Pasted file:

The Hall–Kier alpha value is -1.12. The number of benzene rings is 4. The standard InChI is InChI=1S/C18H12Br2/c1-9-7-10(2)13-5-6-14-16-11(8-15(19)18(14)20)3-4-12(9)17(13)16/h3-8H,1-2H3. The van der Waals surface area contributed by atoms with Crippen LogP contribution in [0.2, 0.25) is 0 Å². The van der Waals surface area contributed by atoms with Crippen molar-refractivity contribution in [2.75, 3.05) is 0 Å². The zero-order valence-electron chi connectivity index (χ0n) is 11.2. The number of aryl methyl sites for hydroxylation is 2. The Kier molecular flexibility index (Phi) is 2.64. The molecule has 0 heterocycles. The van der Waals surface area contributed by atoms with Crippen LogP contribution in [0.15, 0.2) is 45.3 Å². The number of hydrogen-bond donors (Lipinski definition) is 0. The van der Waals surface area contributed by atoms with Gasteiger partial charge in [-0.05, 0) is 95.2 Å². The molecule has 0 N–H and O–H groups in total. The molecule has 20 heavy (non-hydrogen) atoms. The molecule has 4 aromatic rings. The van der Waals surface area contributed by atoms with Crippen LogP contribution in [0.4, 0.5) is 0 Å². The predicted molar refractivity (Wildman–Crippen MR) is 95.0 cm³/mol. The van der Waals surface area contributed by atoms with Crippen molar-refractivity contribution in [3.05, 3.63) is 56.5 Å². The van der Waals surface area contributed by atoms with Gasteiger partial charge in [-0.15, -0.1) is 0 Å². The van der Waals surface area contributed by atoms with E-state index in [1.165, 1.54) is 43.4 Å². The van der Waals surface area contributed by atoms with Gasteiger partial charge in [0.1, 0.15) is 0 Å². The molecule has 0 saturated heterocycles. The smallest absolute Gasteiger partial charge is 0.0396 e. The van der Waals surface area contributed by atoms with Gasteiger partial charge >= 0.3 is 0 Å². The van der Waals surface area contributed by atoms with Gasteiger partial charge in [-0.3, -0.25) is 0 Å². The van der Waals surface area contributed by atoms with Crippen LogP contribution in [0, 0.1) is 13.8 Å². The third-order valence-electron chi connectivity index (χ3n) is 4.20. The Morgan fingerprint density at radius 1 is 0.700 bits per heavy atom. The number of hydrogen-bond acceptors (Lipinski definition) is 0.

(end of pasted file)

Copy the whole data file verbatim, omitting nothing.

The Hall–Kier alpha value is -1.12. The number of benzene rings is 4. The standard InChI is InChI=1S/C18H12Br2/c1-9-7-10(2)13-5-6-14-16-11(8-15(19)18(14)20)3-4-12(9)17(13)16/h3-8H,1-2H3. The van der Waals surface area contributed by atoms with Crippen LogP contribution in [0.2, 0.25) is 0 Å². The van der Waals surface area contributed by atoms with Crippen molar-refractivity contribution in [2.75, 3.05) is 0 Å². The zero-order valence-electron chi connectivity index (χ0n) is 11.2. The number of aryl methyl sites for hydroxylation is 2. The Kier molecular flexibility index (Phi) is 2.64. The molecule has 0 heterocycles. The van der Waals surface area contributed by atoms with Crippen LogP contribution in [0.15, 0.2) is 45.3 Å². The number of hydrogen-bond donors (Lipinski definition) is 0. The van der Waals surface area contributed by atoms with Gasteiger partial charge in [-0.05, 0) is 95.2 Å². The molecule has 0 N–H and O–H groups in total. The molecule has 20 heavy (non-hydrogen) atoms. The molecule has 4 aromatic rings. The van der Waals surface area contributed by atoms with Crippen LogP contribution in [0.4, 0.5) is 0 Å². The predicted molar refractivity (Wildman–Crippen MR) is 95.0 cm³/mol. The van der Waals surface area contributed by atoms with Crippen molar-refractivity contribution in [3.05, 3.63) is 56.5 Å². The van der Waals surface area contributed by atoms with Gasteiger partial charge in [-0.15, -0.1) is 0 Å². The van der Waals surface area contributed by atoms with E-state index in [1.165, 1.54) is 43.4 Å². The van der Waals surface area contributed by atoms with Gasteiger partial charge in [0.1, 0.15) is 0 Å². The molecule has 0 saturated heterocycles. The smallest absolute Gasteiger partial charge is 0.0396 e. The van der Waals surface area contributed by atoms with Gasteiger partial charge >= 0.3 is 0 Å². The van der Waals surface area contributed by atoms with Gasteiger partial charge in [-0.3, -0.25) is 0 Å². The van der Waals surface area contributed by atoms with Crippen LogP contribution in [0, 0.1) is 13.8 Å². The third-order valence-electron chi connectivity index (χ3n) is 4.20. The Morgan fingerprint density at radius 1 is 0.700 bits per heavy atom. The number of hydrogen-bond acceptors (Lipinski definition) is 0.